ACADEMY AWARD NOMINEE: BEST PICTURE
The arrival of a talented confectionery artist in a small staid town reawakens innocent sensuality and stimulates a civil rebellion. [ Chocolat credits: Dir: Lasse Hallstršm/ Juliette Binoche, Alfred Molina, Judi Dench/ 121min/ Comedy, Romance/ Government Enforced Morality, Social Tolerance]
“If you like compassion, tolerance, and innocent pleasures, then you’ll like Chocolat.”
Depicted here, through dramatic events in a small French town, is the titanic struggle between moral authoritarianism and…chocolate.
The protagonist is a talented young confectionery artist and businesswoman. She opens a chocolate shop in this quaint little town only to find that chocolate is forbidden by the town mayor, a man opposed to indulgence of any kind especially during the then ongoing season of Lent. He uses his power and influence to cut off demand in order to shut her down.
A woman of some resolve and creative resource, she responds with a barrage of free samples and masterpieces of chocolate creation so irresistible that the people of this town one by one rebel against the mayor who has heretofore controlled them. That is, one by one they enter her shop and buy her chocolate. And that’s just the beginning.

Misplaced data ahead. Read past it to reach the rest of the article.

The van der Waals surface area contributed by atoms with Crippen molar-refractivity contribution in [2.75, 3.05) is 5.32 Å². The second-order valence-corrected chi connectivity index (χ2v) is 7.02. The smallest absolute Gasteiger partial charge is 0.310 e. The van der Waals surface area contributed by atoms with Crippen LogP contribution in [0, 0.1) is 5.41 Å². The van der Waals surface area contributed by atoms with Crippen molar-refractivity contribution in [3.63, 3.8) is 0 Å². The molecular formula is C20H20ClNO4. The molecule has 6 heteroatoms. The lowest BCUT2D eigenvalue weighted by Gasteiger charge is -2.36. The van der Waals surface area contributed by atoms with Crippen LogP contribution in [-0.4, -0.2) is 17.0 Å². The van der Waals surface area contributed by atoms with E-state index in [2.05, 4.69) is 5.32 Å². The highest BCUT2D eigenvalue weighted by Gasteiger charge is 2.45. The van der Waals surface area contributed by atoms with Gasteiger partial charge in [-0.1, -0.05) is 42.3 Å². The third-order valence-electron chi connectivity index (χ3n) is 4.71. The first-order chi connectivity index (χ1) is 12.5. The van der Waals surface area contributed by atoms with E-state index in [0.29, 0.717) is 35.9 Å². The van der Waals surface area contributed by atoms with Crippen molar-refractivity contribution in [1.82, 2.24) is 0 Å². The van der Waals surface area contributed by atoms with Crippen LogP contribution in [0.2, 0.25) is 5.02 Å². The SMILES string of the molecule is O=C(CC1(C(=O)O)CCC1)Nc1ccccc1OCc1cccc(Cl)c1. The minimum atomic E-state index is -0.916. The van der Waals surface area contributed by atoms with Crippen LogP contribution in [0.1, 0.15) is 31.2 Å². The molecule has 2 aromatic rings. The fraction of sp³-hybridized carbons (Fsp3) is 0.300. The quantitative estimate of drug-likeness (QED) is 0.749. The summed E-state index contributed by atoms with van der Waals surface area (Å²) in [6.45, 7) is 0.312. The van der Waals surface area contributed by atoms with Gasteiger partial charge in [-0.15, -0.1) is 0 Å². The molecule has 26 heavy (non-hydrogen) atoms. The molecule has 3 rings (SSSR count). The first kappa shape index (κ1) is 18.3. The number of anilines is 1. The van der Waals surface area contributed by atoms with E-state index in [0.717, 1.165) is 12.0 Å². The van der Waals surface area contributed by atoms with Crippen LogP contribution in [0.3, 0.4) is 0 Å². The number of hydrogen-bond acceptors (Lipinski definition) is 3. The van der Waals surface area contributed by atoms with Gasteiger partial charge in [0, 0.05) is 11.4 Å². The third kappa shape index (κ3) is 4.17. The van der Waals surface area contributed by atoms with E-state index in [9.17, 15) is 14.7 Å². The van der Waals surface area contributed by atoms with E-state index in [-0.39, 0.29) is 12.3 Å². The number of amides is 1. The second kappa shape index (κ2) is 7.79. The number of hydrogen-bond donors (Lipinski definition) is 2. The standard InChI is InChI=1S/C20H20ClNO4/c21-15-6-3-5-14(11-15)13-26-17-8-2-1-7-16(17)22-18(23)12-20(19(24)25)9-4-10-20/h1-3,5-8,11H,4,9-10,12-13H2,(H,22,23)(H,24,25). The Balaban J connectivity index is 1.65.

As the mayor had feared, this slight crack in the wall of puritanical abstinence awakens in people the sense that life isn’t something simply to be endured but enjoyed. Despite the mayor’s ongoing machinations, pretty soon battered women are leaving their brutal husbands, long-postponed love is at last expressed, and in general dancing and merriment ensue. As chocoholics have long argued, chocolate is clearly the key to a better world.
This film is not only a transparent attack on moral authoritarianism, but also an admonition against the whole idea that the dead hand of the past should be allowed–through force, intimidation, or mere habit–to stop positive change in the present. Told in the form of a comic fable, this sweet if simplistic story has all the fable elements: Good, as represented by the heroic chocolate artist; Bad, as represented by the authoritarian mayor; a little magic; and a moral. Juliette Binoche is charming in the leading role and is supported by a first-rate cast. If you like compassion, tolerance, and innocent pleasures, then you’ll like Chocolat.